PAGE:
Self-Service Test Data Design
To implement continuous testing for an Agile/DevOps software development lifecycle, test data must be continuously available. Designing test data should be an integral part of test case development during each Agile sprint. With GenRocket, synthetic test data can be designed exactly as needed to maximize test coverage to help achieve quality at speed.
The only way to deliver continuous testing with comprehensive test data is to implement self-service test data automation.
To that end, a self-service module, called G-Self-Service, has been added to the component-based architecture of GenRocket’s Test Data Automation platform. Several modules work together to simplify and streamline the data design process for an Agile testing environment. They allow testers to rapidly configure the precise test data they need, whenever they need it.
G-Self-Service contains a group of self-service components that provide any tester with complete control over the nature of synthetic data that can be generated quickly and accurately for basic, intermediate or advanced test data challenges. Collectively these self-service components provide testers with an ability to design test data to meet the requirements of any testing objective.
Here is a table to illustrate the G-Self-Service components.
Following is an overview of each component and links to relevant knowledge base articles describing the many capabilities of G-Self-Service. If you are not already familiar with GenRocket’s Component Based Architecture, you may find it useful to better understand the concept of Test Data Scenarios and their key components: Domains, Attributes, Generators, and Receivers. They are the building blocks used by the GenRocket Platform to generate Real-Time Synthetic Test Data.
Designing Test Data With G-Self-Service
Let’s take a closer look at each G-Self-Service component and how testers can use them to design test data. The diagram below illustrates their relationship to one another.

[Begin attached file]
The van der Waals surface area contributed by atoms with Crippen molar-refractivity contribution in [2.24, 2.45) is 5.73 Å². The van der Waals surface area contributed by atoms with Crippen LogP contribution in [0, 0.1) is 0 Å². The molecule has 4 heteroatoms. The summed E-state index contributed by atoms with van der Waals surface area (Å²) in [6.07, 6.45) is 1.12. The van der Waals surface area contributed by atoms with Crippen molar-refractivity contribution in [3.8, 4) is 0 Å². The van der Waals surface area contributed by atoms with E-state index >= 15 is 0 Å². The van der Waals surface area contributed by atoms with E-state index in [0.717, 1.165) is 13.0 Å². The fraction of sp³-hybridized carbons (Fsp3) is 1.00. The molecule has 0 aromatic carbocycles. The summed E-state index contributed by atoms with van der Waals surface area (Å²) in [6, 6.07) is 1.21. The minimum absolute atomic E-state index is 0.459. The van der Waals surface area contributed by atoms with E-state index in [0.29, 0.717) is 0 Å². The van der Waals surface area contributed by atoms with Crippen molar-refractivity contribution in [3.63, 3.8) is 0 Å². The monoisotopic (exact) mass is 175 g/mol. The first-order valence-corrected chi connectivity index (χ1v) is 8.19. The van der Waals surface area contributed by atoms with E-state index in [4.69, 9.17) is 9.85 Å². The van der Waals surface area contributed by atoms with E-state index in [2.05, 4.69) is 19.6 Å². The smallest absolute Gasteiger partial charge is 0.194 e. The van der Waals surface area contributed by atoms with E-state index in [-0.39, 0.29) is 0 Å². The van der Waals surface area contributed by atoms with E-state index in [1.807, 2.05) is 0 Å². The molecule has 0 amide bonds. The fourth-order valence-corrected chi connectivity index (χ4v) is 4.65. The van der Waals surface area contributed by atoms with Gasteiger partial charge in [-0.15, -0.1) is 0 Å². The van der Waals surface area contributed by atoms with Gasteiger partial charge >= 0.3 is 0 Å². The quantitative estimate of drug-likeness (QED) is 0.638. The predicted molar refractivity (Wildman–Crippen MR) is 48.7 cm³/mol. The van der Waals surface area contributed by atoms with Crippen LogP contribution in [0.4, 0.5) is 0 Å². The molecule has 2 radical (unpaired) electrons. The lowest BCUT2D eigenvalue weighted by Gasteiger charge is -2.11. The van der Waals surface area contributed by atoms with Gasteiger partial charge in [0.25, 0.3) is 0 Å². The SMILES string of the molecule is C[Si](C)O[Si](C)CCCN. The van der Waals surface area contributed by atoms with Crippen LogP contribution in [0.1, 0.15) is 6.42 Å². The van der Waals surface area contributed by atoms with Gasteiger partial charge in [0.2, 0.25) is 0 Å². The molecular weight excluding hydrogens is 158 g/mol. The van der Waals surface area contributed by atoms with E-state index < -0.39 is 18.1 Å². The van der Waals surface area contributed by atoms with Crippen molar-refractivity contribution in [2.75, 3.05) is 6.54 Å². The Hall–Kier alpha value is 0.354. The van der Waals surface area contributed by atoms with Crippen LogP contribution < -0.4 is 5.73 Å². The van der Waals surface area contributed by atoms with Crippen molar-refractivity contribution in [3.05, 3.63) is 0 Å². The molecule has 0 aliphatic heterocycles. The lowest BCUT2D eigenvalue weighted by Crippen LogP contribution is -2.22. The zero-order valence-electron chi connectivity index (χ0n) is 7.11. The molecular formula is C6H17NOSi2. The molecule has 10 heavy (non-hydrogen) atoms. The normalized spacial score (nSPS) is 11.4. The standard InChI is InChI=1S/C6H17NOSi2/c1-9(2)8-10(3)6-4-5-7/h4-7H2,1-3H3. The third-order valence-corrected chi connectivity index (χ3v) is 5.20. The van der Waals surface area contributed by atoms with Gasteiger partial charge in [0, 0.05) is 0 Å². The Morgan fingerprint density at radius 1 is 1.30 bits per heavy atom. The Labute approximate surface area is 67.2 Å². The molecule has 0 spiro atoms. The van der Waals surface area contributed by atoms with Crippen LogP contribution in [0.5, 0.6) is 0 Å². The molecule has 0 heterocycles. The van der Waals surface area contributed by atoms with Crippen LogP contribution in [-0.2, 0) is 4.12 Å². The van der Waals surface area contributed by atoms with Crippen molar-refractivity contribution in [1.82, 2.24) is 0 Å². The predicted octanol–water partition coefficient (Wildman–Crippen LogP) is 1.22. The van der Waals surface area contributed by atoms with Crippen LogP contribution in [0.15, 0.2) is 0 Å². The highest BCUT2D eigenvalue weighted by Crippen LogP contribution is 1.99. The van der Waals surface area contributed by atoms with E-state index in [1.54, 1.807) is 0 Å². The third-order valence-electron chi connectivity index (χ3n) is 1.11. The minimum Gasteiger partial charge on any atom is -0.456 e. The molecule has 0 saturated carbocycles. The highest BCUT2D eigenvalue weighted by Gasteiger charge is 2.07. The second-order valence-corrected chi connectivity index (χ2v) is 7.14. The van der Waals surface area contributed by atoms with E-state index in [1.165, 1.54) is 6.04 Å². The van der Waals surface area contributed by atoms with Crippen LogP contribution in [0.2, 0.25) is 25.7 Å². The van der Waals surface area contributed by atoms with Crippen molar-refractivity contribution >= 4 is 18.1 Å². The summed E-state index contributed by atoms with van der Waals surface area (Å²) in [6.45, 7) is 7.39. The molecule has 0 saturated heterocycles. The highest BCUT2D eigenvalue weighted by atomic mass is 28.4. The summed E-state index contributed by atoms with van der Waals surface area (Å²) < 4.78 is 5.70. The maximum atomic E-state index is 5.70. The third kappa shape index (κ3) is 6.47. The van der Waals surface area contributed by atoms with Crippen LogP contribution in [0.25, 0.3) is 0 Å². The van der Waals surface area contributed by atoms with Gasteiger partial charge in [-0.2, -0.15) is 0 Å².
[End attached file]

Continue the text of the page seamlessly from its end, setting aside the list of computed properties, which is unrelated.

This component allows a tester to rapidly build Test Data Cases by defining the Scenario Domains used to generate data, the sequence of scenario execution, the number of rows of data needed for each domain, and the output receiver(s) needed to format the data. G-Cases enables testers to define test data in almost limitless variations to support their test cases.
Here are some examples:
- Unit testing
- Integration testing
- Positive and negative testing
- Range and boundary testing
- Data permutations and combinations
- Load and performance testing
Test Data Cases gives a tester the ability to provision the volume and variation of test data needed in a matter of minutes.
If your QA teams require data for validating business logic or testing complex workflows, they can apply Test Data Rules to control how data will be generated based on if-then-else logic expressions. With Test Data Rules, testers can easily define a RuleSet to control or modify the conditions and actions for test data generation. Test Data Rules can be applied to any Test Data Scenario that is part of a Test Data Case.
For example, if a bonus calculator for a shopping cart transaction relied on business logic to calculate a bonus discount based on the customer’s reward level (e.g., gold, silver or bronze) and the item price total (e.g., >=$500, >=$250, >=$100), the tester can use Test Data Rules to generate test data to validate this business logic.